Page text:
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Reducing Frequency, Likelihood, and Severity of Eye Injury Exposures for Welders

- May 10, 2016 by Dan Heinen, ASP (View all posts by Dan)

The risk of foreign bodies in a welder’s eyes is unavoidable, but there are things that you can due to reduce this risk.  It’s critical to minimize the frequency, likelihood and/or severity of this exposures. In this blog, I will review a few ways to reduce your employee’s risks of getting a foreign body in their eyes when welding.

Frequency: The more a welder raises and lowers their hood after the welding process to clean or examine the welded material, the more often they expose themselves to the chance of getting a foreign object in their eyes. What can you do to help minimize this?

  • Require safety glasses to be worn at all times, including under the welding hood
  • Offer different types/styles of safety glasses or goggles that are more comfortable for your employees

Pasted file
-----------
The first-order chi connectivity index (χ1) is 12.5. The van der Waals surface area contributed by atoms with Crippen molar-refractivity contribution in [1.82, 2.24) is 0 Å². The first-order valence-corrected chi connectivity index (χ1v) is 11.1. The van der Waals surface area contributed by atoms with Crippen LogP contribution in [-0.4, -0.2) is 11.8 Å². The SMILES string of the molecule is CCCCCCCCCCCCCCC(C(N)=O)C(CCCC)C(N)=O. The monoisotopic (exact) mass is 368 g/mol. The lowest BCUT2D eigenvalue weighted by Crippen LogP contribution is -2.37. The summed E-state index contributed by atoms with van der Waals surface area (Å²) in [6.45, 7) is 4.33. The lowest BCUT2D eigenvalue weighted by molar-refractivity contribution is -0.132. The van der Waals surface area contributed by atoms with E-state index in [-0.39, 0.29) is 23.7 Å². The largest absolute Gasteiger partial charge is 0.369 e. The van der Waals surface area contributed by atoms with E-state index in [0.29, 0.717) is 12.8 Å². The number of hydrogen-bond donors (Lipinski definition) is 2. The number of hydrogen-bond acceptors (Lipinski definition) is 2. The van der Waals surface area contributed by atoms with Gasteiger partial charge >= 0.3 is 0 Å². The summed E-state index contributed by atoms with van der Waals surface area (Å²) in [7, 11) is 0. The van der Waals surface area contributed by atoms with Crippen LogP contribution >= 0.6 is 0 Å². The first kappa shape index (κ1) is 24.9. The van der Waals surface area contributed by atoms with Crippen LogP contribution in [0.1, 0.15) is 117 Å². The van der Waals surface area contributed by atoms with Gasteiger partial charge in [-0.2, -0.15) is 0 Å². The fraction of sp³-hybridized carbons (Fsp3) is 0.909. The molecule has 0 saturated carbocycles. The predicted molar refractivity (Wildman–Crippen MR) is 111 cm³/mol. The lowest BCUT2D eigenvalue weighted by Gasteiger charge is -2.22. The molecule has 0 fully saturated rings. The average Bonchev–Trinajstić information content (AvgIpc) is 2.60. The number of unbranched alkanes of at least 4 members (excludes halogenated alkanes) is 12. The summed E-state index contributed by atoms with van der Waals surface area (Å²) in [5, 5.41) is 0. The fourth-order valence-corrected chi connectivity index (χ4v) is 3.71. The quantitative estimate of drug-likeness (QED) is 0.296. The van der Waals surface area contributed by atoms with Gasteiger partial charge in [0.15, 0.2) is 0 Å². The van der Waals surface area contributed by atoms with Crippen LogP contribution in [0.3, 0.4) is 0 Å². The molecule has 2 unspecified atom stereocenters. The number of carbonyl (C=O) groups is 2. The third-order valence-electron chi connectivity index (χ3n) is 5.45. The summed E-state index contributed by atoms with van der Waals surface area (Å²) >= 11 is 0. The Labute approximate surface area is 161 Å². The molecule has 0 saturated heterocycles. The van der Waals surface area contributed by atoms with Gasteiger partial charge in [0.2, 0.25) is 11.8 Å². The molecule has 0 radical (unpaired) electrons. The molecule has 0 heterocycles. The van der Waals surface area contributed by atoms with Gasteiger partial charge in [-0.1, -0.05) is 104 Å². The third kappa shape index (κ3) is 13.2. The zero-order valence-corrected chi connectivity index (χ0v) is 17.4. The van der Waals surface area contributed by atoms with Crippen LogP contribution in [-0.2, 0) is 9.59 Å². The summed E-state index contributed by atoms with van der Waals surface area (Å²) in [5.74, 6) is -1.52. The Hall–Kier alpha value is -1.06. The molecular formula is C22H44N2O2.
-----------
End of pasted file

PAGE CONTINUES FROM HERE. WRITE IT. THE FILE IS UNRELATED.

• Change to the auto-darkening style of welding hoods, so employees don’t need to raise the welding hoods as often

Likelihood:  Do working conditions make it that much easier to have an incident? Since they have to weld, what precautions can you take to lower the odds of a welder getting something in their eye?

  • Use an anti-splatter spray, so welds are easier to clean off with minimal chipping when wire feed welding
  • Adjust the air flow in the ventilation system to lower the chance of airborne particles being blown into employees eyes
  • Situate and curtain off the welding station, so employees are protected from each other’s chipping, and grinding

Severity:  Statically incidents are going to happen. What preventive steps can you make to help insure they don’t result in lost time for employees and lower productivity?

  • Train employees  on injury reporting requirements, and the company’s return-to-work policies and procedures
  • Have management actively pursue feedback from employees on ways to make their work areas safer and more productive
  • Encourage employees and supervisors to take an active role when established policies are not followed by  reminding other coworkers to adhere to safety procedures

Of course, automation can also reduce the risk of foreign body exposure, but that is not always feasible, so hopefully one of the options I mentioned above can be implemented at your facility.   The more you can reduce the frequency, likelihood and severity of exposures, the safer your workplace will be.